July 7, 2019  |  

The Glanville fritillary genome retains an ancient karyotype and reveals selective chromosomal fusions in Lepidoptera.

Authors: Ahola, Virpi and Lehtonen, Rainer and Somervuo, Panu and Salmela, Leena and Koskinen, Patrik and Rastas, Pasi and Välimäki, Niko and Paulin, Lars and Kvist, Jouni and Wahlberg, Niklas and Tanskanen, Jaakko and Hornett, Emily A and Ferguson, Laura C and Luo, Shiqi and Cao, Zijuan and de Jong, Maaike A and Duplouy, Anne and Smolander, Olli-Pekka and Vogel, Heiko and McCoy, Rajiv C and Qian, Kui and Chong, Wong Swee and Zhang, Qin and Ahmad, Freed and Haukka, Jani K and Joshi, Aruj and Salojärvi, Jarkko and Wheat, Christopher W and Grosse-Wilde, Ewald and Hughes, Daniel and Katainen, Riku and Pitkänen, Esa and Ylinen, Johannes and Waterhouse, Robert M and Turunen, Mikko and Vähärautio, Anna and Ojanen, Sami P and Schulman, Alan H and Taipale, Minna and Lawson, Daniel and Ukkonen, Esko and Mäkinen, Veli and Goldsmith, Marian R and Holm, Liisa and Auvinen, Petri and Frilander, Mikko J and Hanski, Ilkka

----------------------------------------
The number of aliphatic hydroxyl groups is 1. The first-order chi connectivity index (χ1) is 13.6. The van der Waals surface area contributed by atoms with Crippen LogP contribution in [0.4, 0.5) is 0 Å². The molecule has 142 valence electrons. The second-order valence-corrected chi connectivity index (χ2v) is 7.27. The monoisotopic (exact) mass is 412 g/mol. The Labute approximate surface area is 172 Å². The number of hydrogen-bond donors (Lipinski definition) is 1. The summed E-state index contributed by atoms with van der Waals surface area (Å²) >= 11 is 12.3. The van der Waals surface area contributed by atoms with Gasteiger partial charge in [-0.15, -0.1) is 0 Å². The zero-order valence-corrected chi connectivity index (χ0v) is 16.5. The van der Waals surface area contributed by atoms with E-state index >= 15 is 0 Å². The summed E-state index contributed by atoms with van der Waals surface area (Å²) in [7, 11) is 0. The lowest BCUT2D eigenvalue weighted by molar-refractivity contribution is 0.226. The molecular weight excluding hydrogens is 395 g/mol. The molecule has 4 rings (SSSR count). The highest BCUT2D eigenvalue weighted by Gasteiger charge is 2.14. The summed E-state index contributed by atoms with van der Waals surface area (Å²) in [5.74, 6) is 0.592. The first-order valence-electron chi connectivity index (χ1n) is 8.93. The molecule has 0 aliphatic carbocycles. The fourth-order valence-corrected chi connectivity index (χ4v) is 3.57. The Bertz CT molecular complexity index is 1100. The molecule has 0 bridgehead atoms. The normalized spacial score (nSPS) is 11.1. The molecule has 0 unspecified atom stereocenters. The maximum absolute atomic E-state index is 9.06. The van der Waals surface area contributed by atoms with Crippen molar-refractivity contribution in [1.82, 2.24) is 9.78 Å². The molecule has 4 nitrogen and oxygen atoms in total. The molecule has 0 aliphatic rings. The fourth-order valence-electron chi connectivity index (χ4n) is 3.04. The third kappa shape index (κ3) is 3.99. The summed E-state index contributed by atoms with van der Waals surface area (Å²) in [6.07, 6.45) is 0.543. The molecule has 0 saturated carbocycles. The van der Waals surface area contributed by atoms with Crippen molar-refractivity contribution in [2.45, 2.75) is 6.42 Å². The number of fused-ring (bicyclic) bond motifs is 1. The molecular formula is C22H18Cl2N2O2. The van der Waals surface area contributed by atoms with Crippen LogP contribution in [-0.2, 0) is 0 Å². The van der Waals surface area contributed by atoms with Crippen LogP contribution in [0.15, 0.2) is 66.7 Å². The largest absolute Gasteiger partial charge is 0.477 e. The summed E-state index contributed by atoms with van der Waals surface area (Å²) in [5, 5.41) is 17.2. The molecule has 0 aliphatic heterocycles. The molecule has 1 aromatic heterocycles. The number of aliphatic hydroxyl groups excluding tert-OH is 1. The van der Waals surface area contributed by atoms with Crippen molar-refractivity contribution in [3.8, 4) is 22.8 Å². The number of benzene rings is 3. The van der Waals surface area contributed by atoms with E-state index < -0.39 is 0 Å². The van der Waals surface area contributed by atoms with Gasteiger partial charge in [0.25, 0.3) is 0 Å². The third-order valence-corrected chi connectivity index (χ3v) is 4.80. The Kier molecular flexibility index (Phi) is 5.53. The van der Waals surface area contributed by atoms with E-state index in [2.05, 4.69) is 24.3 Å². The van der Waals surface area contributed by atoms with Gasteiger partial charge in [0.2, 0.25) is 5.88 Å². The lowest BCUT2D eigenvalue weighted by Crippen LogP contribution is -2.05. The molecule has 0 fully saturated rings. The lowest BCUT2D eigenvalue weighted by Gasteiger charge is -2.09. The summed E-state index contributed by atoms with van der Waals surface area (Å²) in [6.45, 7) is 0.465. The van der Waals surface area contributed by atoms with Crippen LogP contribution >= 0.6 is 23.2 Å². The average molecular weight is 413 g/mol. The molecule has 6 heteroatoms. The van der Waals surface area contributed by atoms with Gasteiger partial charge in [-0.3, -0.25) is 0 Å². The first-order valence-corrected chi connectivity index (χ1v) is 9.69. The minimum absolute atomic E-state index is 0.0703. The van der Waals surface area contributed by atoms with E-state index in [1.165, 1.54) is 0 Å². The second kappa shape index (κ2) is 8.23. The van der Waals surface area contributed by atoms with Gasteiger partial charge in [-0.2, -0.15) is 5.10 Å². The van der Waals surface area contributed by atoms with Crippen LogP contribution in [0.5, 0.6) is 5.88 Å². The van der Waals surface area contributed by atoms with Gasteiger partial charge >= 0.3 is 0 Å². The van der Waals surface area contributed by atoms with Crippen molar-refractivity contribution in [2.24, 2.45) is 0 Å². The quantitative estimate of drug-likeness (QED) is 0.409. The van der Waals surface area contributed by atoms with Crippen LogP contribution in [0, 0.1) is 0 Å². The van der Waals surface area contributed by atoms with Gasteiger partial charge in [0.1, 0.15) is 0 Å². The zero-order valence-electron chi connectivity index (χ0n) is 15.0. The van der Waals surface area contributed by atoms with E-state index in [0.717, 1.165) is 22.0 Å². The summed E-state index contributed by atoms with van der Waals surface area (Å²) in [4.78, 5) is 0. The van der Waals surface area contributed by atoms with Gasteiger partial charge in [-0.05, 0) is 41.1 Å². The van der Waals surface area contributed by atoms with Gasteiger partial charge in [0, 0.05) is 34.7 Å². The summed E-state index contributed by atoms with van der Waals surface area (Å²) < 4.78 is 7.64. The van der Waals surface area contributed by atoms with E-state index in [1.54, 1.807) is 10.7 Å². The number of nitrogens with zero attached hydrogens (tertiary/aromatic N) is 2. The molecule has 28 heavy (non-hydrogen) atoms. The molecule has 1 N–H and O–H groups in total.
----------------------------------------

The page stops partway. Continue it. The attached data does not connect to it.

Previous studies have reported that chromosome synteny in Lepidoptera has been well conserved, yet the number of haploid chromosomes varies widely from 5 to 223. Here we report the genome (393?Mb) of the Glanville fritillary butterfly (Melitaea cinxia; Nymphalidae), a widely recognized model species in metapopulation biology and eco-evolutionary research, which has the putative ancestral karyotype of n=31. Using a phylogenetic analyses of Nymphalidae and of other Lepidoptera, combined with orthologue-level comparisons of chromosomes, we conclude that the ancestral lepidopteran karyotype has been n=31 for at least 140?My. We show that fusion chromosomes have retained the ancestral chromosome segments and very few rearrangements have occurred across the fusion sites. The same, shortest ancestral chromosomes have independently participated in fusion events in species with smaller karyotypes. The short chromosomes have higher rearrangement rate than long ones. These characteristics highlight distinctive features of the evolutionary dynamics of butterflies and moths.

Journal: Nature communications
DOI: 10.1038/ncomms5737
Year: 2014

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